As a landlord, minimising the time that your property is empty is important in order to maintain cash flow, especially if it is your primary means of income.
While placing your property up for let is incredibly simple, especially with websites such as Let’s Bid Property offering online placements, getting the property ready to let may not be such a walk in the park. That’s why we have put together this helpful checklist of top designs tips for landlords looking to tempt prospective tenants.
When redecorating your property ready for new prospective tenants, always look to keep your colour scheme as simple as possible. You might like that bold shade of pink in the bedroom, but you are not the one who will be living there.
Beige is the normal go-to colour for rental properties and, depending on what permissions you allow, this can always be repainted to suit your tenants.
If your property has been lived in for a number of years, chances are that any carpets will look tired and worn out. That’s not exactly appealing to prospective tenants so, before letting out a property, invest in brand new carpets.
With new carpeting laid out through the property, an inviting space is created that increases the appeal to prospective tenants. It also means that there will not be any indents and damage to the carpet from furniture sitting on it, too.
One of the first things that prospective tenants viewing a property will notice is flooring. As already mentioned, new carpets are a must, but in cases of hard flooring it is equally as important that this is maintained to a high standard.
If flooring is damaged beyond repair, it is better to invest in new flooring as opposed to trying to cover up any damage. This is something that many landlords have made the mistake of doing and, almost always, end up regretting in the long run. Sooner or later it will require replacing.
Tiles, Tiles, Tiles
Look to make use of tiles in the kitchen and bathroom. Not only do titles look stylish, they are immensely practical, particularly in properties that may suffer from damp.
Bathrooms and kitchens are the rooms most likely to fall victim from a build-up of condensation. With tiles, any mould can be easily wiped away without causing any damage to the wall itself and, when tiles need changing, they are cheap and easy to replace.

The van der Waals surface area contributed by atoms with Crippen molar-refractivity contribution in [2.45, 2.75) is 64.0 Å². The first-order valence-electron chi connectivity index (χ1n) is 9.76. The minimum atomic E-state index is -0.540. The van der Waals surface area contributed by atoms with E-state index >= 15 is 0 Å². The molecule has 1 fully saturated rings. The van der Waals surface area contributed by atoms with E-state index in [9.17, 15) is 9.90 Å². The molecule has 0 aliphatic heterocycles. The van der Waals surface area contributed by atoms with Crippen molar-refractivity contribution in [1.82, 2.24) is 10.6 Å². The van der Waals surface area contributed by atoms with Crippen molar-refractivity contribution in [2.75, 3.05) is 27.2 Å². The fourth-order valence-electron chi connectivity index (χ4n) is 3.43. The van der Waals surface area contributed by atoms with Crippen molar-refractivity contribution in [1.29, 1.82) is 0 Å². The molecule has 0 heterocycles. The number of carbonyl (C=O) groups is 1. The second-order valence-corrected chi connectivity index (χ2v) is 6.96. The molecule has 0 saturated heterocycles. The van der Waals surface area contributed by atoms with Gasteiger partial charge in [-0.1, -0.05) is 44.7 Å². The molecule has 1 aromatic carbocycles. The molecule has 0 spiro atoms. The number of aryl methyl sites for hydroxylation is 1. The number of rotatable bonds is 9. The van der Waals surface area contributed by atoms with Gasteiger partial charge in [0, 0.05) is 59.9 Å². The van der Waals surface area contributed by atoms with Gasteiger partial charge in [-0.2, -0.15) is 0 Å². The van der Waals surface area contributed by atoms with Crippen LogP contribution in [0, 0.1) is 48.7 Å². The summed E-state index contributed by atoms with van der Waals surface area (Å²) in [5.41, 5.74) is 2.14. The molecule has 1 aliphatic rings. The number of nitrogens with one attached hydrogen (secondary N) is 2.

Tenants are unlikely to invest in new curtains and net curtains themselves. They might only be in the property for a number of months, which is why the majority of those that rent may do with the curtains that the property comes with.
On this basis, as a landlord, you should look to invest in curtains to last. Do not settle for cheap and poor quality curtains, because these will not do you any favours when prospective tenants view the property. You will be surprised just how much difference curtains can make to a room.
Don’t Bother Furnishing
While some looking to rent do look for fully furnished properties, the majority are more than happy to have their own space that they can do with what they like (within reason, of course). Not only does this save you the costs of buying furniture and white goods, you don’t have to worry about any damage.
Maintain the Garden
Lastly, not so much a design tip but more general upkeep of the property, is to keep the garden in a tidy state while there isn’t anyone living in the property. The garden is the responsibility of tenants, but you, as a landlord, are responsible while the property is empty.
Clear away any weeds and keep the lawn cut, just the way that you would like to find the garden at the end of the tenancy agreement. A tidy garden will go a long way to securing your next tenants.
So there are our seven top design tips for landlords and, if you can say that every point listed above is something you already do, then no doubt that you have had no trouble in letting your property.